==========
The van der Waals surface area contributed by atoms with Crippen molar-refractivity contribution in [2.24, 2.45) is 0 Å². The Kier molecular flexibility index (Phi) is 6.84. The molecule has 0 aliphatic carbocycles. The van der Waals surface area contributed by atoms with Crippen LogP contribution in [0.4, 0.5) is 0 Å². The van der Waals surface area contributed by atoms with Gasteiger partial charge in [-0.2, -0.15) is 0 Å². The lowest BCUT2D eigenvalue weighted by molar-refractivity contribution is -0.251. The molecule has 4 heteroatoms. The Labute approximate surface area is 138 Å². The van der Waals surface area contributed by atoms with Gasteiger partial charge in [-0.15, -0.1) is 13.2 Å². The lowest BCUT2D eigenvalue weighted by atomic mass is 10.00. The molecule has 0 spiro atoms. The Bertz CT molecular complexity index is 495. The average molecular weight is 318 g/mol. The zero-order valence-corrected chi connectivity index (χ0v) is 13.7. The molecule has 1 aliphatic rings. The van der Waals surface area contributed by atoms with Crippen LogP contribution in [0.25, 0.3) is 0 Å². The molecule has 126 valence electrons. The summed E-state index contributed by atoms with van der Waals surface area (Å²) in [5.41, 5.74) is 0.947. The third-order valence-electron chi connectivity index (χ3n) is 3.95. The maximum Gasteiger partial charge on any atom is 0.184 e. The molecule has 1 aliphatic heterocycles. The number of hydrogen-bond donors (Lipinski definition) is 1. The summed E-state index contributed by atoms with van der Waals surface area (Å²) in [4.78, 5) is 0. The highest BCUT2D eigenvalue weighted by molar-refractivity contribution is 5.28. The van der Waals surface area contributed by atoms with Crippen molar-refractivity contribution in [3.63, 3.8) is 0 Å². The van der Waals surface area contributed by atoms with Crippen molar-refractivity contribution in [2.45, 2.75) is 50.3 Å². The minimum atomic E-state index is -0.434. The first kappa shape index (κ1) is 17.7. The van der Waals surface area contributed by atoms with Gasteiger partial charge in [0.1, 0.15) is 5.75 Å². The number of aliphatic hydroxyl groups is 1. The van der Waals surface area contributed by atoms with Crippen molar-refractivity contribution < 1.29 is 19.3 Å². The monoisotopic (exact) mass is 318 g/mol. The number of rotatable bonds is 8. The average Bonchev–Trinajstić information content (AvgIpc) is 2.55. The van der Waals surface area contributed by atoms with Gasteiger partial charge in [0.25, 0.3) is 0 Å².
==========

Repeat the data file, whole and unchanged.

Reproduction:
The van der Waals surface area contributed by atoms with Crippen molar-refractivity contribution in [2.24, 2.45) is 0 Å². The Kier molecular flexibility index (Phi) is 6.84. The molecule has 0 aliphatic carbocycles. The van der Waals surface area contributed by atoms with Crippen LogP contribution in [0.4, 0.5) is 0 Å². The van der Waals surface area contributed by atoms with Gasteiger partial charge in [-0.2, -0.15) is 0 Å². The lowest BCUT2D eigenvalue weighted by molar-refractivity contribution is -0.251. The molecule has 4 heteroatoms. The Labute approximate surface area is 138 Å². The van der Waals surface area contributed by atoms with Gasteiger partial charge in [-0.15, -0.1) is 13.2 Å². The lowest BCUT2D eigenvalue weighted by atomic mass is 10.00. The molecule has 0 spiro atoms. The Bertz CT molecular complexity index is 495. The average molecular weight is 318 g/mol. The zero-order valence-corrected chi connectivity index (χ0v) is 13.7. The molecule has 1 aliphatic rings. The van der Waals surface area contributed by atoms with Crippen LogP contribution in [0.25, 0.3) is 0 Å². The molecule has 126 valence electrons. The summed E-state index contributed by atoms with van der Waals surface area (Å²) in [5.41, 5.74) is 0.947. The third-order valence-electron chi connectivity index (χ3n) is 3.95. The maximum Gasteiger partial charge on any atom is 0.184 e. The molecule has 1 aliphatic heterocycles. The number of hydrogen-bond donors (Lipinski definition) is 1. The summed E-state index contributed by atoms with van der Waals surface area (Å²) in [4.78, 5) is 0. The highest BCUT2D eigenvalue weighted by molar-refractivity contribution is 5.28. The van der Waals surface area contributed by atoms with Crippen molar-refractivity contribution in [3.63, 3.8) is 0 Å². The van der Waals surface area contributed by atoms with Crippen molar-refractivity contribution in [2.45, 2.75) is 50.3 Å². The minimum atomic E-state index is -0.434. The first kappa shape index (κ1) is 17.7. The van der Waals surface area contributed by atoms with Gasteiger partial charge in [0.1, 0.15) is 5.75 Å². The number of aliphatic hydroxyl groups is 1. The van der Waals surface area contributed by atoms with Crippen molar-refractivity contribution < 1.29 is 19.3 Å². The monoisotopic (exact) mass is 318 g/mol. The number of rotatable bonds is 8. The average Bonchev–Trinajstić information content (AvgIpc) is 2.55. The van der Waals surface area contributed by atoms with Gasteiger partial charge in [0.25, 0.3) is 0 Å².